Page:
Podcast - A Checklist of Common Objections
In this episode of his "The Trial Lawyer's Handbook" podcast series, litigation attorney Dan Small provides a checklist of the most common objections and their shorthand descriptions. Mr. Small shares why he believes this is a key component of being properly prepared in the courtroom, and how this skill set will help trial lawyers know when to pick their battles and save objections for when it truly matters.
Most objections have to be made at high speed in the heat of battle, with little or no time for reflection. But that doesn't mean that you can't prepare yourself to make objections when you have to.
One of the best ways to do that is to familiarize yourself with the most common objections and their shorthand descriptions.
Questions may be objectionable because they violate one of the "big four" evidentiary principles: relevance, authentication, hearsay, privilege or because they violate Rule 403 (generally, because the answer would be unfairly or unduly prejudicial). Those types of objections tend to be case-specific, and tied to the facts and the specific requirements of the evidentiary rules.
Because of pre-trial discovery and other disclosure requirements, you can usually anticipate how you might want to object to your opponent's evidence, and what he or she might say about yours. Make that an important part of your trial preparation, and be ready for the important fights.
It's harder to anticipate questions that have an improper form or that are improper only because of their content (for example, a repetitive question). Still, it helps a lot to know the basics. Here are some typical ways in which a question might draw an objection and the shorthand that we use to talk about it.
The question is capable of more than one interpretation. This problem often arises from the use of ambiguous pronouns, particularly the word "that." An objection for "vagueness" is similar.
For example: "Did you see that?" What is he asking? What is she asking?
The question is not designed to elicit facts but rather just to argue the case.
For example: "Isn't it true you ran the red light because you were drunk and didn't have control of your car?" OK, this isn't a closing argument, ask a question.
3. Assumes fact not in evidence
The question assumes a fact is true even though such evidence has yet been elicited.
For example: Counsel asks, "Where were you when you signed this document?" before it's been established that the witness actually signed the document.
4. Calls for an expert opinion
The question asks a lay witness to give an opinion that properly may be given only by an expert.
For example: "Why do you think your leg took so long to heal?"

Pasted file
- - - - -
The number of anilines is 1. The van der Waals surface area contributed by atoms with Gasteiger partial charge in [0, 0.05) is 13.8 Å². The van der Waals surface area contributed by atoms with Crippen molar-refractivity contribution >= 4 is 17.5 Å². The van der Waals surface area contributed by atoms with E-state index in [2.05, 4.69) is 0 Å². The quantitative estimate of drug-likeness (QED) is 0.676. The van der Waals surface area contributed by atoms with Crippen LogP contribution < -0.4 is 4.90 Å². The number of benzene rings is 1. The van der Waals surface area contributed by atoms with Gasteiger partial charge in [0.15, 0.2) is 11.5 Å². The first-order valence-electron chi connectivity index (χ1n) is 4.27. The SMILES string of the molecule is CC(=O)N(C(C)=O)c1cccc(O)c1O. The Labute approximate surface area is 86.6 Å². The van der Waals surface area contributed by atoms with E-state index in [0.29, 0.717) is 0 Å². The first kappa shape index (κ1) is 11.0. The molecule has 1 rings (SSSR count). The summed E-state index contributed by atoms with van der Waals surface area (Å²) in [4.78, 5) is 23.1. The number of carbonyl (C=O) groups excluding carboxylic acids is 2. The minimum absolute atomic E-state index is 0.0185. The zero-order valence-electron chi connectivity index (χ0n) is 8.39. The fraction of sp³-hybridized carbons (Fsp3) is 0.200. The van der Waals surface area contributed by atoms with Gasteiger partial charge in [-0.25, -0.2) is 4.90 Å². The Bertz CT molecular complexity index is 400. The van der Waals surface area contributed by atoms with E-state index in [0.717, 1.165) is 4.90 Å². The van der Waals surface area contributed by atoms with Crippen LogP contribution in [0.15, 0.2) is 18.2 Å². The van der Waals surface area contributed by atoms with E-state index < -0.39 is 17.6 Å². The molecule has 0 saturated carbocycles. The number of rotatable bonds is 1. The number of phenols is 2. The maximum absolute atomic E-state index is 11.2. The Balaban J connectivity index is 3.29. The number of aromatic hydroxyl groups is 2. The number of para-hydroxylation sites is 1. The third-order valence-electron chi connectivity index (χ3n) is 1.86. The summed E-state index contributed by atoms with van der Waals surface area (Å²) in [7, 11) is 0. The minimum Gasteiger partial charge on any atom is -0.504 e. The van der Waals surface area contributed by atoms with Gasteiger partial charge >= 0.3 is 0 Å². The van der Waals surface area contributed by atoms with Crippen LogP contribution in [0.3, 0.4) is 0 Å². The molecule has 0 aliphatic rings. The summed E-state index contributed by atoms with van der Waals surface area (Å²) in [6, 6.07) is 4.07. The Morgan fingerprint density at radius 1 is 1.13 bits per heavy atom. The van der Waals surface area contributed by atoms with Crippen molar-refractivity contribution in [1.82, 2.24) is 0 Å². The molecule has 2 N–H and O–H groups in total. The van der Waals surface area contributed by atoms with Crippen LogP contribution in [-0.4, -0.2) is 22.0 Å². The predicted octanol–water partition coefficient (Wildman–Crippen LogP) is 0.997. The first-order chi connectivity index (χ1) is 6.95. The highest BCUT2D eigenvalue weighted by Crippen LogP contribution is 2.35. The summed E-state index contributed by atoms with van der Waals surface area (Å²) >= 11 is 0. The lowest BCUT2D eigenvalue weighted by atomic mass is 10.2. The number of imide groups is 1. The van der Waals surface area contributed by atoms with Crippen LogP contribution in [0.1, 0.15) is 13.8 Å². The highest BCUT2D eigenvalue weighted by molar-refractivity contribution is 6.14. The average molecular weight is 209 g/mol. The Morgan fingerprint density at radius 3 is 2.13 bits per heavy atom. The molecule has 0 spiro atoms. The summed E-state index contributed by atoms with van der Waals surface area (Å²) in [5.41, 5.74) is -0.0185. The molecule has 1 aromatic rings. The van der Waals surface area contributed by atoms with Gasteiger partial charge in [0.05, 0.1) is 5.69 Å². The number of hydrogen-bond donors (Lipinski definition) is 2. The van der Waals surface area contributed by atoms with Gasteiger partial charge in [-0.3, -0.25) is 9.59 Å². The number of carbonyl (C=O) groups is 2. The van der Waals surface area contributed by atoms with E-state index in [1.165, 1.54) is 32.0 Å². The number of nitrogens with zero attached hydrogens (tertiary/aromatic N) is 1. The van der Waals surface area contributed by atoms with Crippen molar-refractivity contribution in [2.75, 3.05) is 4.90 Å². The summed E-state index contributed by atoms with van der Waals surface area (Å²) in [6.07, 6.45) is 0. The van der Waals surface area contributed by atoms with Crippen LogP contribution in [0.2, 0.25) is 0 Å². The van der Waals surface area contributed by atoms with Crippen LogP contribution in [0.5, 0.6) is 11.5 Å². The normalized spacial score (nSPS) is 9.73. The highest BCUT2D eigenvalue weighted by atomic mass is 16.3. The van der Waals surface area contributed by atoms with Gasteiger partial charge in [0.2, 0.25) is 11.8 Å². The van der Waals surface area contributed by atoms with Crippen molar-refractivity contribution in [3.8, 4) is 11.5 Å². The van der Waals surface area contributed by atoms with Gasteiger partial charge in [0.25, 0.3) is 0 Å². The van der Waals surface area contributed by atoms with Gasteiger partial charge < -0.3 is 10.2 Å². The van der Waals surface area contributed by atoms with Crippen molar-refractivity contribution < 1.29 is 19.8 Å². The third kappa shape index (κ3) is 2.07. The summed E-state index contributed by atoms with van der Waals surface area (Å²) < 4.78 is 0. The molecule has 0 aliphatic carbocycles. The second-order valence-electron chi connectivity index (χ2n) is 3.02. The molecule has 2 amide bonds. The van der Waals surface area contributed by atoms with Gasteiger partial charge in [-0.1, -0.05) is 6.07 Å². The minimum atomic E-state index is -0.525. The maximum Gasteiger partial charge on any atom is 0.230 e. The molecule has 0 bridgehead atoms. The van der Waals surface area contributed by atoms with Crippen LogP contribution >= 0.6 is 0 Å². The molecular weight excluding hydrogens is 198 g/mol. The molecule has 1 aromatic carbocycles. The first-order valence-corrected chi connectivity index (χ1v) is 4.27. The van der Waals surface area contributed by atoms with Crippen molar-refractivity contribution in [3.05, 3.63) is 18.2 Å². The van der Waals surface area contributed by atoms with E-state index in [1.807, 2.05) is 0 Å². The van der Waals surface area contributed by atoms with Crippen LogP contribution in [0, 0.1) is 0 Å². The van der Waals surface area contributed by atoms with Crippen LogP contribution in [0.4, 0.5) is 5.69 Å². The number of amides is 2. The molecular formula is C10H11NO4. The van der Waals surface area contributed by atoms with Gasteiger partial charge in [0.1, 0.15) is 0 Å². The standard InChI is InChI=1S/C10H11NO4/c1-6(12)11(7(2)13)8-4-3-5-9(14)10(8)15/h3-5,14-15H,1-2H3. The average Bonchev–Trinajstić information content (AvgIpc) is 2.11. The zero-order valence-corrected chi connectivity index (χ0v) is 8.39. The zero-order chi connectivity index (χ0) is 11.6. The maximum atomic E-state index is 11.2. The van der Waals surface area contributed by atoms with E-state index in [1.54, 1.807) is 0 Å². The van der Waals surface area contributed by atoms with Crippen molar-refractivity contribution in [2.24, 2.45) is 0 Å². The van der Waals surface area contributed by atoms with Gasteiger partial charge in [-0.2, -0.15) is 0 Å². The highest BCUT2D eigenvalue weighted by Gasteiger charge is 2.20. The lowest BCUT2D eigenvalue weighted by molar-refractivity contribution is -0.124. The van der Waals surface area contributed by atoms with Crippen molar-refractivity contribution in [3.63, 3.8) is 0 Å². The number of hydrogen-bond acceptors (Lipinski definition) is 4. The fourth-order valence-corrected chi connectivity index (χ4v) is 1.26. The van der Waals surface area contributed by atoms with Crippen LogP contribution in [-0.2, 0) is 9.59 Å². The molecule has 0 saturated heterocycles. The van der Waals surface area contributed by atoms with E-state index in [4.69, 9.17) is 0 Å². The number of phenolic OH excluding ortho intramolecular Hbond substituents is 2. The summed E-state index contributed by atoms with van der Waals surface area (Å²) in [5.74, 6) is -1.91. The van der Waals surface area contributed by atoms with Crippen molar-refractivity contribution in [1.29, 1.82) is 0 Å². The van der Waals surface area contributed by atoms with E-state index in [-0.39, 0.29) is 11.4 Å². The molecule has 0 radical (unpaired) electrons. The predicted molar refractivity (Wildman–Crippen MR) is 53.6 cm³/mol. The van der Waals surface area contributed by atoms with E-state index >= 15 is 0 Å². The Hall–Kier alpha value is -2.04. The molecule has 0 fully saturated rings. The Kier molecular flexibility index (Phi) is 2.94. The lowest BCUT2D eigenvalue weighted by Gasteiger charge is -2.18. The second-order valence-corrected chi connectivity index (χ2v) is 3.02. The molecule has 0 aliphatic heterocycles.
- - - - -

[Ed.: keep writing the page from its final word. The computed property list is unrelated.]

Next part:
5. Calls for a narrative
The question is open-ended and general. Whether such a question is permissible depends on context. Such a question is normally permitted if the answer is likely to be relatively short, like a single sentence, and not permitted if it would invite the witness to talk at length.
For example: "What happened?"
The question has multiple parts or gives the witness a limited range of alternatives (usually two). Compound questions usually include the word "or" and "and."
For example: "Was the car blue and was the traffic light green?" Which one do you want answered?
For example: "Was the car blue or yellow?" Maybe it was orange.
The question makes no sense.
Sufficient evidence has been heard on the subject, making further testimony unnecessary and repetitive.
9. Lack of foundation
Counsel has not established that the witness is in a position to answer the question from personal knowledge.
For example: Counsel asks, "What color was the traffic light?" before asking, "Were you at the intersection at the time?" and "Where were you standing?"
The term "lack of foundation" is also used to describe a failure to meet evidentiary requirements for admission of an exhibit (for example, that the exhibit is authentic).
The question improperly (for example, on direct with a friendly witness) suggests the desired answer.
For example: "Isn't it true the traffic light was red?" suggests the answer that it was red, instead of "What color was the traffic light at the time?"
11. Mischaracterizes the evidence
The question does not accurately quote testimony or reflect the evidence from the documents.
For example: A witness who testified on direct that she was standing on a street corner is asked, "As you were walking across the street, did you notice the color of the traffic light?"
The same question has essentially been asked over and over. Also called "asked and answered."
The question invites the witness to guess, to speculate or to give conjecture.
For example: "Isn't it possible the traffic light was green?"
As an aside, lawyers seem to object on the grounds of "asked and answered" more than all other categories put together. It's not clear why. It's not uncommon for a lawyer to sit motionless as dozens of improper questions go by — for example, leading questions on direct — and then leap to his or her feet when a single repetitive question is asked. It's not at all clear why that would be so. Asking a witness to repeat a bit of testimony may be a sin, but usually a relatively minor one in the overall scheme of things. And if it helps clarify things, most judges will allow it anyway.
As with everything that happens in a courtroom, you have to pick your spots. You have to pick your fights. You can't effectively object to everything. Try to save your objections for things that matter.
And, of course, the best way to avoid objections from your opponent is to ask proper questions yourself, in the first place.